“We had to take advantage of what was there and reuse it to create new spaces,” says Lugli, who consulted with architect Claudio Conti in Rome on some of the details. “The house’s major problems were that it lacked interior light, had a floor plan that felt like a maze of small spaces, and no connection to the outdoors.”
Working with Jorge Juvinel of J & J Construction in Fairfax, Lugli gutted the two-level residence, removing asbestos paint in the basement, most of the interior walls, and the aforementioned tree root that had grown into the side wall. Once she had a blank slate, she inserted new floor plans, preserving and reusing the existing load-bearing walls.
The reconfigured first floor now contains an open “play area” for the Drakes and their 8-year-old rescue lab, Henry, plus a laundry room/pantry and a guest bedroom and bathroom. Lugli added a new oak staircase with a modern wood slat detail and enlarged the garage, giving the owners the option of tucking a home gym inside it.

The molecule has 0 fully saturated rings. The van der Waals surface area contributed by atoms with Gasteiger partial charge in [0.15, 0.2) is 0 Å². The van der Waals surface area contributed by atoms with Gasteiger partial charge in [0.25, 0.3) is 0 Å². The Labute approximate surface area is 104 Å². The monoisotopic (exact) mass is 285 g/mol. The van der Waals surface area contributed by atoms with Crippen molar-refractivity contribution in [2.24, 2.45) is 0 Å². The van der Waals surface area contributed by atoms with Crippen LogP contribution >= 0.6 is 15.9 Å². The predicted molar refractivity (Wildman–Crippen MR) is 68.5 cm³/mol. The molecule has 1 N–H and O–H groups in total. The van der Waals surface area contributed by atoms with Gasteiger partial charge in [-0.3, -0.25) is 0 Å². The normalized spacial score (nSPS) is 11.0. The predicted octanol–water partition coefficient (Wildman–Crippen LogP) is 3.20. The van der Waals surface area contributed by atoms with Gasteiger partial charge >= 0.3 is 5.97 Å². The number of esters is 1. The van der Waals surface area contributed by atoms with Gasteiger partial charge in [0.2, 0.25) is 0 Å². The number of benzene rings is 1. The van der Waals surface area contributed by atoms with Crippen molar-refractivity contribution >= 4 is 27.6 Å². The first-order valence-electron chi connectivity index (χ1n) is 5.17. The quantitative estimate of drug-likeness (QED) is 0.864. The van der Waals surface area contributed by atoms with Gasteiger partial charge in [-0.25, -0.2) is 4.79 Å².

On the second floor, she captured the square footage of what had been an enclosed porch to create an open living room, kitchen and dining room space that runs from the front of the house to the back.
Her boldest architectural move was adding two new roof forms—a reverse dormer in front and a flat roof in back—to break up the boxy home’s monolithic exterior. The new roof structures allowed for a 12-foot ceiling in the living room (up from 8 feet) and a 10-foot ceiling in the dining area.